Defendant begins the descent into Alice’s Wonderland by submitting a Motion that relies upon only one legal authority. The Motion cites a Fifth Circuit case which stands for the whopping proposition that a federal court sitting in Texas applies the Texas statutes of limitations to certain state and federal law claims. See Gonzales v. Wyatt, 157 F.3d 1016,1021 n.1 (5th Cir. 1998), cert. denied, 528 U.S. 1118 (2000). That is all well and good–the Court is quite fond of the Erie doctrine; indeed there is talk of little else around both the Canal and this Court’s water cooler. Defendant, however, does not even cite to Erie, but to a mere successor case, and further fails to even begin to analyze why the Court should approach the shores of Erie. Finally, Defendant does not even provide a cite to its desired Texas limitation statute. A more bumbling approach is difficult to conceive–but wait folks, There’s More!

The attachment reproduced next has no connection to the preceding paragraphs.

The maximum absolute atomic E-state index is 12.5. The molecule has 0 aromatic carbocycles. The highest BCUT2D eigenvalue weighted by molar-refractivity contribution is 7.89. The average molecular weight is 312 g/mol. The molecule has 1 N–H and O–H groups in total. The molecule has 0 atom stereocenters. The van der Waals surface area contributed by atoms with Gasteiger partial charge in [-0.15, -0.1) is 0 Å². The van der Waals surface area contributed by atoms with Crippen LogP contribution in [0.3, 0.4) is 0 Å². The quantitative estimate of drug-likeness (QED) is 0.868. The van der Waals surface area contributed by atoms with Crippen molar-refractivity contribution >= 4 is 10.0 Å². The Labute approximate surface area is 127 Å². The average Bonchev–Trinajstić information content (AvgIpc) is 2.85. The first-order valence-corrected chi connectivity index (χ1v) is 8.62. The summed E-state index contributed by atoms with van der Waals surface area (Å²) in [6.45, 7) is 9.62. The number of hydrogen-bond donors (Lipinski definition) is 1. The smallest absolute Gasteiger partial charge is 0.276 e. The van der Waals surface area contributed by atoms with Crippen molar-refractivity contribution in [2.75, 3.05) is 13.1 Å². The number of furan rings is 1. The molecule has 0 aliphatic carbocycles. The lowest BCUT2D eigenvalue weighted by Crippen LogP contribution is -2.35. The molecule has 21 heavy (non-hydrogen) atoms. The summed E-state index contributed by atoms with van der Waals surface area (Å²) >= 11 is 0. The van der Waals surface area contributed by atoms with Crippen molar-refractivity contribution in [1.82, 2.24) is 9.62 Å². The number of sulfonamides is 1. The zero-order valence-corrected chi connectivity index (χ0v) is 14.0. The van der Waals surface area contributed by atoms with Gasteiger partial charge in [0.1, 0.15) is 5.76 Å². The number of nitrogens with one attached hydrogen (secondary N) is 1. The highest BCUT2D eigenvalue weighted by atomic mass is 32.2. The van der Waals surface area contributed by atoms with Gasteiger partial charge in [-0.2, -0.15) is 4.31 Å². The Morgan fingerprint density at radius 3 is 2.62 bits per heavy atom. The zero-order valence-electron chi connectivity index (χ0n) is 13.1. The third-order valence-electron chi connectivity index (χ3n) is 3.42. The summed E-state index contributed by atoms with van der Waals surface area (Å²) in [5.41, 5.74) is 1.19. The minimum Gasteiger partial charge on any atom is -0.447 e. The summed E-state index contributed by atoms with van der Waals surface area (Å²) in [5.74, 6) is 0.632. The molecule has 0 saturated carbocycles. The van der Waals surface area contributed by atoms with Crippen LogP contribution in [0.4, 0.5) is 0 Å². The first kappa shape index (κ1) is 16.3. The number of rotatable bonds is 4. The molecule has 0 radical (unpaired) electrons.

Plaintiff responds to this deft, yet minimalist analytical wizardry with an equally gossamer wisp of an argument, although Plaintiff does at least cite the federal limitations provision applicable to maritime tort claims. See 46 U.S.C. @ 763a. Naturally, Plaintiff also neglects to provide any analysis whatsoever of why his claim versus Defendant Phillips is a maritime action. Instead, Plaintiff “cites” to a single case from the Fourth Circuit. Plaintiff’s citation, however, points to a nonexistent Volume “1886” of the Federal Reporter Third Edition and neglects to provide a pinpoint citation for what, after being located, turned out to be a forty-page decision. Ultimately, to the Court’s dismay after reviewing the opinion, it stands simply for the bombshell proposition that torts committed on navigable waters (in this case an alleged defamation committed by the controversial G. Gordon Liddy aboard a cruise ship at sea) require the application of general maritime rather than state tort law. See Wells v. Liddy, 186 F.3d 505, 524 (4th Cir. 1999) (What the . . .)?! The Court cannot even begin to comprehend why this case was selected for reference.